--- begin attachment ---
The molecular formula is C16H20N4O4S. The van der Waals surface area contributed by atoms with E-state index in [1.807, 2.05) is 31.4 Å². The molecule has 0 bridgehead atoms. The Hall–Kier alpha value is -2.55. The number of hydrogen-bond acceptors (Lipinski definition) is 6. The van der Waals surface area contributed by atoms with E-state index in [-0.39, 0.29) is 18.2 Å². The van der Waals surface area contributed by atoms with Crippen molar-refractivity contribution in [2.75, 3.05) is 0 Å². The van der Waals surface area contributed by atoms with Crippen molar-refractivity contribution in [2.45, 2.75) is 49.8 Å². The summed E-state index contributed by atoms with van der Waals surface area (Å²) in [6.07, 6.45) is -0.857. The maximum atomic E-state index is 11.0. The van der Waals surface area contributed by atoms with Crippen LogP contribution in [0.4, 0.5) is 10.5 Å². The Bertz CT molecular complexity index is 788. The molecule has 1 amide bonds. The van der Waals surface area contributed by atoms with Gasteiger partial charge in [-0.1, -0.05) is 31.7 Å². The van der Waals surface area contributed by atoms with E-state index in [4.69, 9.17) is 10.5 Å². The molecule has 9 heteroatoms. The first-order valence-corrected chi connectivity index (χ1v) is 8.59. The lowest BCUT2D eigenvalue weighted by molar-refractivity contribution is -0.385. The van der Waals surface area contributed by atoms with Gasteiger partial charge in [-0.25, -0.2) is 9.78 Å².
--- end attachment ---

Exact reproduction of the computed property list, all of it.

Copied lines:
The molecular formula is C16H20N4O4S. The van der Waals surface area contributed by atoms with E-state index in [1.807, 2.05) is 31.4 Å². The molecule has 0 bridgehead atoms. The Hall–Kier alpha value is -2.55. The number of hydrogen-bond acceptors (Lipinski definition) is 6. The van der Waals surface area contributed by atoms with E-state index in [-0.39, 0.29) is 18.2 Å². The van der Waals surface area contributed by atoms with Crippen molar-refractivity contribution in [2.75, 3.05) is 0 Å². The van der Waals surface area contributed by atoms with Crippen molar-refractivity contribution in [2.45, 2.75) is 49.8 Å². The summed E-state index contributed by atoms with van der Waals surface area (Å²) in [6.07, 6.45) is -0.857. The maximum atomic E-state index is 11.0. The van der Waals surface area contributed by atoms with Crippen LogP contribution in [0.4, 0.5) is 10.5 Å². The Bertz CT molecular complexity index is 788. The molecule has 1 amide bonds. The van der Waals surface area contributed by atoms with Gasteiger partial charge in [-0.1, -0.05) is 31.7 Å². The van der Waals surface area contributed by atoms with E-state index in [4.69, 9.17) is 10.5 Å². The molecule has 9 heteroatoms. The first-order valence-corrected chi connectivity index (χ1v) is 8.59. The lowest BCUT2D eigenvalue weighted by molar-refractivity contribution is -0.385. The van der Waals surface area contributed by atoms with Gasteiger partial charge in [-0.25, -0.2) is 9.78 Å².